Let's do this before the Vatican revives the Index of Prohibited Books - just kidding. Here are my fav's: The Grapes of Wrath, Anna Karenina, The Swimming Pool LIbrary, Portnoy's Complaint, The House of Mirth, Ivanhoe, Absalom, Absalom, anything by Yukio Mishima, Housekeeping by Marilynne Robinson, The Gormenghast Triology by Mervyn Peake, My Son's Story by Nadine Gordimer, and all poetry by Anna Akhmatova, Adrienne Rich, and Carolyn Forche - just to mention a few ;)

Spiritually, Annie Dillard's "Pilgrim at Tinker Creek" always speaks to me at so many different levels. It never grows old.

Some books that helped me a lot: A Path With Heart by Jack Kornfield, Our Many Selves by Elizabeth O'Conner. Both of these books speak about the slow, quiet inner work people do as contributing to world peace, and I like that idea.

I am now reading "A Year With Rumi" for the second time, receiving a daily dose of his poetry (as translated by Coleman Barks) and it's become a focal point for my daily meditation. Rumi is my "soul friend". For me his verse never fails to penetrate deep into the heart and strip away our religious misconceptions.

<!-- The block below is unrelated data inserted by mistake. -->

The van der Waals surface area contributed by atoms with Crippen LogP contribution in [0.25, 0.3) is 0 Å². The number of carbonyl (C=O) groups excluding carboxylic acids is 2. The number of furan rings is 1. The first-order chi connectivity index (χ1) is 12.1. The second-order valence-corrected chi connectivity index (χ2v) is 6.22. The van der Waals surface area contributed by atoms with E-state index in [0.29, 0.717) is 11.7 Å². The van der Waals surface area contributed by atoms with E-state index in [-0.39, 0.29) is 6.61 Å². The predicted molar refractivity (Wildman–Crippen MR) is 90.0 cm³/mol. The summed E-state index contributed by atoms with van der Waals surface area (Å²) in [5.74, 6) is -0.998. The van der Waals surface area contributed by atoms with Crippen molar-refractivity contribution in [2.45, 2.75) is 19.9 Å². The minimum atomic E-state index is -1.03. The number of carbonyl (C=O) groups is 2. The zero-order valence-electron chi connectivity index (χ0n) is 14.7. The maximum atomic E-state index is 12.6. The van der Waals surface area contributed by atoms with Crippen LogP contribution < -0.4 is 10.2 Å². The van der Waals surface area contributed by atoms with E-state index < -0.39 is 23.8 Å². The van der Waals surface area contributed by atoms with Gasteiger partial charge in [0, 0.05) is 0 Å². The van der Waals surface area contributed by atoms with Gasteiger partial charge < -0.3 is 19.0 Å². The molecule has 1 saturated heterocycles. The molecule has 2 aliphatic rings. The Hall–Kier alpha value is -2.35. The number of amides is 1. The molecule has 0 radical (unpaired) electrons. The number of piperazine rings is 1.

Honorable mention goes to "The Celestine Prophecy" by James Redfield (a kind of handbook for the spiritual seeker), "The Marriage of Sense and Soul" by Ken Wilber (on reconciling science and faith) and "Care of the Soul" by Thomas Moore...all of which helped to guide me away from authoritarian religion and into a more adventurous, participatory, and healing path of spirituality.

The Fireside Book of American Folk Song. Though I don't come from a musical family, for some reason we had a copy of this book when I was a kid -- I still have it -- and it opened worlds to me, ones I am still exploring.

A number of books, actually, after my disclaimer of the Bible: